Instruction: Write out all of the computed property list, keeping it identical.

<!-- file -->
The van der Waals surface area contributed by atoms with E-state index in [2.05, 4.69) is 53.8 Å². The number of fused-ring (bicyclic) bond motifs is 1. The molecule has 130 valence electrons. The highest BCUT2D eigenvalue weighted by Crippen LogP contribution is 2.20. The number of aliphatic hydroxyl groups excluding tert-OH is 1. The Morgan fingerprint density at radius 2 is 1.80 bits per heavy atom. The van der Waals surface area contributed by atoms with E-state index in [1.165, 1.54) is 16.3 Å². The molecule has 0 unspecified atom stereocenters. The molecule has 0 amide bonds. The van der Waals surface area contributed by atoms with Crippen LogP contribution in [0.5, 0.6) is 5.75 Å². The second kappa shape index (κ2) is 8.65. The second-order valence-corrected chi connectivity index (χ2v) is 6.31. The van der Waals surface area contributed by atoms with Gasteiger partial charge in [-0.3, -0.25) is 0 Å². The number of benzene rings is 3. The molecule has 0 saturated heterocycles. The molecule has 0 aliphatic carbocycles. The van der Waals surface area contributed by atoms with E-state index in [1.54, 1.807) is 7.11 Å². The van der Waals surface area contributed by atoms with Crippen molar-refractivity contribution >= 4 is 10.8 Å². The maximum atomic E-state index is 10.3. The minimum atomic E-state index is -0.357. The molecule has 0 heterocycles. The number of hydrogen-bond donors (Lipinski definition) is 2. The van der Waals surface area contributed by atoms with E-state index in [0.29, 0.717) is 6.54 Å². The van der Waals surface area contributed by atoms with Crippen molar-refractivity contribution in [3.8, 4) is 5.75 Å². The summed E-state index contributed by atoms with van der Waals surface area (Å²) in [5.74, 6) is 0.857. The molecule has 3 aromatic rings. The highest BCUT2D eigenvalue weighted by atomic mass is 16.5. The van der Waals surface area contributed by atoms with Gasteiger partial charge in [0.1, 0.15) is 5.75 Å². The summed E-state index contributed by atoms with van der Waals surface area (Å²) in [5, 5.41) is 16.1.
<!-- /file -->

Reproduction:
The van der Waals surface area contributed by atoms with E-state index in [2.05, 4.69) is 53.8 Å². The number of fused-ring (bicyclic) bond motifs is 1. The molecule has 130 valence electrons. The highest BCUT2D eigenvalue weighted by Crippen LogP contribution is 2.20. The number of aliphatic hydroxyl groups excluding tert-OH is 1. The Morgan fingerprint density at radius 2 is 1.80 bits per heavy atom. The van der Waals surface area contributed by atoms with E-state index in [1.165, 1.54) is 16.3 Å². The molecule has 0 unspecified atom stereocenters. The molecule has 0 amide bonds. The van der Waals surface area contributed by atoms with Crippen LogP contribution in [0.5, 0.6) is 5.75 Å². The second kappa shape index (κ2) is 8.65. The second-order valence-corrected chi connectivity index (χ2v) is 6.31. The van der Waals surface area contributed by atoms with Gasteiger partial charge in [-0.3, -0.25) is 0 Å². The number of benzene rings is 3. The molecule has 0 saturated heterocycles. The molecule has 0 aliphatic carbocycles. The van der Waals surface area contributed by atoms with E-state index in [1.54, 1.807) is 7.11 Å². The van der Waals surface area contributed by atoms with Crippen molar-refractivity contribution >= 4 is 10.8 Å². The maximum atomic E-state index is 10.3. The minimum atomic E-state index is -0.357. The molecule has 0 heterocycles. The number of hydrogen-bond donors (Lipinski definition) is 2. The van der Waals surface area contributed by atoms with E-state index in [0.29, 0.717) is 6.54 Å². The van der Waals surface area contributed by atoms with Crippen molar-refractivity contribution in [3.8, 4) is 5.75 Å². The summed E-state index contributed by atoms with van der Waals surface area (Å²) in [5.74, 6) is 0.857. The molecule has 3 aromatic rings. The highest BCUT2D eigenvalue weighted by atomic mass is 16.5. The van der Waals surface area contributed by atoms with Gasteiger partial charge in [0.1, 0.15) is 5.75 Å². The summed E-state index contributed by atoms with van der Waals surface area (Å²) in [5, 5.41) is 16.1.